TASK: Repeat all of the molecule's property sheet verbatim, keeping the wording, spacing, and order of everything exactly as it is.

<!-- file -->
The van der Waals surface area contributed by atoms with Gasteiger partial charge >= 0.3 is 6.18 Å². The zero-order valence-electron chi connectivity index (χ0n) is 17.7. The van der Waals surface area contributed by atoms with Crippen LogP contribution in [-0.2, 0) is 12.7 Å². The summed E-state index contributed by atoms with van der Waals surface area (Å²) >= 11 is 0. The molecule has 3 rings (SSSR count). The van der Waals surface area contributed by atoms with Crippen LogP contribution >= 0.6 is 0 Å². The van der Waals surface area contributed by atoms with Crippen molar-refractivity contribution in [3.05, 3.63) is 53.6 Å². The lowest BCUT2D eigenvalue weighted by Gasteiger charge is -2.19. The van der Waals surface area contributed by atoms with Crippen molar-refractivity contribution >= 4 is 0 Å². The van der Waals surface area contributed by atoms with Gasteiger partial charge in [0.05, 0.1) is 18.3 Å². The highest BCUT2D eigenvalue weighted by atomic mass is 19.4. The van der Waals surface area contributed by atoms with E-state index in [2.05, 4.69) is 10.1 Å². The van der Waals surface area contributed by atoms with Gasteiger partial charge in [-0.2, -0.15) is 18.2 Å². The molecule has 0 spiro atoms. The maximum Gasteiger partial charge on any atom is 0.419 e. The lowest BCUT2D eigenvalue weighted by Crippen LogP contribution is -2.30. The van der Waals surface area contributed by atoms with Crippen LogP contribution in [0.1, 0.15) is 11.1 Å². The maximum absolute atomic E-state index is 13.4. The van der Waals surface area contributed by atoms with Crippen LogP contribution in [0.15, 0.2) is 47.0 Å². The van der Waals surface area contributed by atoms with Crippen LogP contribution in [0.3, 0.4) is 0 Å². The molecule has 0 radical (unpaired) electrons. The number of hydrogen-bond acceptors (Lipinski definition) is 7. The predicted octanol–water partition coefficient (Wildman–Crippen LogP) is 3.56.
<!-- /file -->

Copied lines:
The van der Waals surface area contributed by atoms with Gasteiger partial charge >= 0.3 is 6.18 Å². The zero-order valence-electron chi connectivity index (χ0n) is 17.7. The van der Waals surface area contributed by atoms with Crippen LogP contribution in [-0.2, 0) is 12.7 Å². The summed E-state index contributed by atoms with van der Waals surface area (Å²) >= 11 is 0. The molecule has 3 rings (SSSR count). The van der Waals surface area contributed by atoms with Crippen LogP contribution >= 0.6 is 0 Å². The van der Waals surface area contributed by atoms with Crippen molar-refractivity contribution in [3.05, 3.63) is 53.6 Å². The lowest BCUT2D eigenvalue weighted by Gasteiger charge is -2.19. The van der Waals surface area contributed by atoms with Crippen molar-refractivity contribution >= 4 is 0 Å². The van der Waals surface area contributed by atoms with Gasteiger partial charge in [0.05, 0.1) is 18.3 Å². The highest BCUT2D eigenvalue weighted by atomic mass is 19.4. The van der Waals surface area contributed by atoms with E-state index in [2.05, 4.69) is 10.1 Å². The van der Waals surface area contributed by atoms with Gasteiger partial charge in [-0.2, -0.15) is 18.2 Å². The molecule has 0 spiro atoms. The maximum Gasteiger partial charge on any atom is 0.419 e. The lowest BCUT2D eigenvalue weighted by Crippen LogP contribution is -2.30. The van der Waals surface area contributed by atoms with Crippen LogP contribution in [0.1, 0.15) is 11.1 Å². The maximum absolute atomic E-state index is 13.4. The van der Waals surface area contributed by atoms with Crippen LogP contribution in [0.15, 0.2) is 47.0 Å². The van der Waals surface area contributed by atoms with Crippen LogP contribution in [0.3, 0.4) is 0 Å². The molecule has 0 radical (unpaired) electrons. The number of hydrogen-bond acceptors (Lipinski definition) is 7. The predicted octanol–water partition coefficient (Wildman–Crippen LogP) is 3.56.